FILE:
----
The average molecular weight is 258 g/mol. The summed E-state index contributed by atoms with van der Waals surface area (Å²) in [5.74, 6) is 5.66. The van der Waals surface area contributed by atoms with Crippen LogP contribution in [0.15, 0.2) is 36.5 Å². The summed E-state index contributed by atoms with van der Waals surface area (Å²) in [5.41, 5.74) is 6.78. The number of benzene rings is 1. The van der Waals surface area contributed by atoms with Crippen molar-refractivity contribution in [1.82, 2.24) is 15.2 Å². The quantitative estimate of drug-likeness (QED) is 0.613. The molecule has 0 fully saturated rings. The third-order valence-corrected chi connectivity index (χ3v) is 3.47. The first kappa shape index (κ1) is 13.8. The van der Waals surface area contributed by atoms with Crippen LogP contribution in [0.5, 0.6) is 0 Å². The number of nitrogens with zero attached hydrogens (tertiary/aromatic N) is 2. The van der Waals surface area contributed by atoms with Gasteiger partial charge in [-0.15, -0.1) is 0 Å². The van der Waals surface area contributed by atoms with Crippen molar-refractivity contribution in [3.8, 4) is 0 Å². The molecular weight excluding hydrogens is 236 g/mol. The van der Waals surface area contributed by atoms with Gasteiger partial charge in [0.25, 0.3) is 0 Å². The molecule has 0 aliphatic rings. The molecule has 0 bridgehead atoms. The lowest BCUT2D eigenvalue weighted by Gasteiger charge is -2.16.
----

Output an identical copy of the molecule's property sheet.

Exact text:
The average molecular weight is 258 g/mol. The summed E-state index contributed by atoms with van der Waals surface area (Å²) in [5.74, 6) is 5.66. The van der Waals surface area contributed by atoms with Crippen LogP contribution in [0.15, 0.2) is 36.5 Å². The summed E-state index contributed by atoms with van der Waals surface area (Å²) in [5.41, 5.74) is 6.78. The number of benzene rings is 1. The van der Waals surface area contributed by atoms with Crippen molar-refractivity contribution in [1.82, 2.24) is 15.2 Å². The quantitative estimate of drug-likeness (QED) is 0.613. The molecule has 0 fully saturated rings. The third-order valence-corrected chi connectivity index (χ3v) is 3.47. The first kappa shape index (κ1) is 13.8. The van der Waals surface area contributed by atoms with Crippen LogP contribution in [0.5, 0.6) is 0 Å². The number of nitrogens with zero attached hydrogens (tertiary/aromatic N) is 2. The van der Waals surface area contributed by atoms with Gasteiger partial charge in [-0.15, -0.1) is 0 Å². The van der Waals surface area contributed by atoms with Crippen molar-refractivity contribution in [3.8, 4) is 0 Å². The molecular weight excluding hydrogens is 236 g/mol. The van der Waals surface area contributed by atoms with Gasteiger partial charge in [0.25, 0.3) is 0 Å². The molecule has 0 aliphatic rings. The molecule has 0 bridgehead atoms. The lowest BCUT2D eigenvalue weighted by Gasteiger charge is -2.16.